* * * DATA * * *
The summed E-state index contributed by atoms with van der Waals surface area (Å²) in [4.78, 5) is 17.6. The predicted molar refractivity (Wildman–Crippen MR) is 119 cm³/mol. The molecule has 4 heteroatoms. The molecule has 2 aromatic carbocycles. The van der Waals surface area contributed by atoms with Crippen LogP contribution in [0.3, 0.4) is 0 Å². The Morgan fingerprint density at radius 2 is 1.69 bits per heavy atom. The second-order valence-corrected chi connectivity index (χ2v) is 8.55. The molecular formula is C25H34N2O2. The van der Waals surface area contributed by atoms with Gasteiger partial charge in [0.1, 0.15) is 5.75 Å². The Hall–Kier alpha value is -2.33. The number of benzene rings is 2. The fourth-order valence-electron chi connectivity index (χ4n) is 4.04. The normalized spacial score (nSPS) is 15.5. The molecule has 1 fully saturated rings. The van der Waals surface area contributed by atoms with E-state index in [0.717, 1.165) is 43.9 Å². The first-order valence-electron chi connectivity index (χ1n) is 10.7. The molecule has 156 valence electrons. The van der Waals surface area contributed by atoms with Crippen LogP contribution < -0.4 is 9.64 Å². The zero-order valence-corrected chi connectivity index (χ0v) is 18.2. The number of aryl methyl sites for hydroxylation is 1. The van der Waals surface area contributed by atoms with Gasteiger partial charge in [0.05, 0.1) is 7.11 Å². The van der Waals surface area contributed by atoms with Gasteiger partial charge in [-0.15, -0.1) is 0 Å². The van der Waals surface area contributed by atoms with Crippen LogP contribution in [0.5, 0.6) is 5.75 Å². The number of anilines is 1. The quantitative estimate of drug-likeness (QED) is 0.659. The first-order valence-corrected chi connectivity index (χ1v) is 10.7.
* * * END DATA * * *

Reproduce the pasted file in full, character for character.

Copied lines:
The summed E-state index contributed by atoms with van der Waals surface area (Å²) in [4.78, 5) is 17.6. The predicted molar refractivity (Wildman–Crippen MR) is 119 cm³/mol. The molecule has 4 heteroatoms. The molecule has 2 aromatic carbocycles. The van der Waals surface area contributed by atoms with Crippen LogP contribution in [0.3, 0.4) is 0 Å². The Morgan fingerprint density at radius 2 is 1.69 bits per heavy atom. The second-order valence-corrected chi connectivity index (χ2v) is 8.55. The molecular formula is C25H34N2O2. The van der Waals surface area contributed by atoms with Gasteiger partial charge in [0.1, 0.15) is 5.75 Å². The Hall–Kier alpha value is -2.33. The number of benzene rings is 2. The fourth-order valence-electron chi connectivity index (χ4n) is 4.04. The normalized spacial score (nSPS) is 15.5. The molecule has 1 fully saturated rings. The van der Waals surface area contributed by atoms with E-state index in [0.717, 1.165) is 43.9 Å². The first-order valence-electron chi connectivity index (χ1n) is 10.7. The molecule has 156 valence electrons. The van der Waals surface area contributed by atoms with Crippen LogP contribution < -0.4 is 9.64 Å². The zero-order valence-corrected chi connectivity index (χ0v) is 18.2. The number of aryl methyl sites for hydroxylation is 1. The van der Waals surface area contributed by atoms with Gasteiger partial charge in [0.05, 0.1) is 7.11 Å². The van der Waals surface area contributed by atoms with Gasteiger partial charge in [-0.15, -0.1) is 0 Å². The van der Waals surface area contributed by atoms with Crippen LogP contribution in [0.5, 0.6) is 5.75 Å². The number of anilines is 1. The quantitative estimate of drug-likeness (QED) is 0.659. The first-order valence-corrected chi connectivity index (χ1v) is 10.7.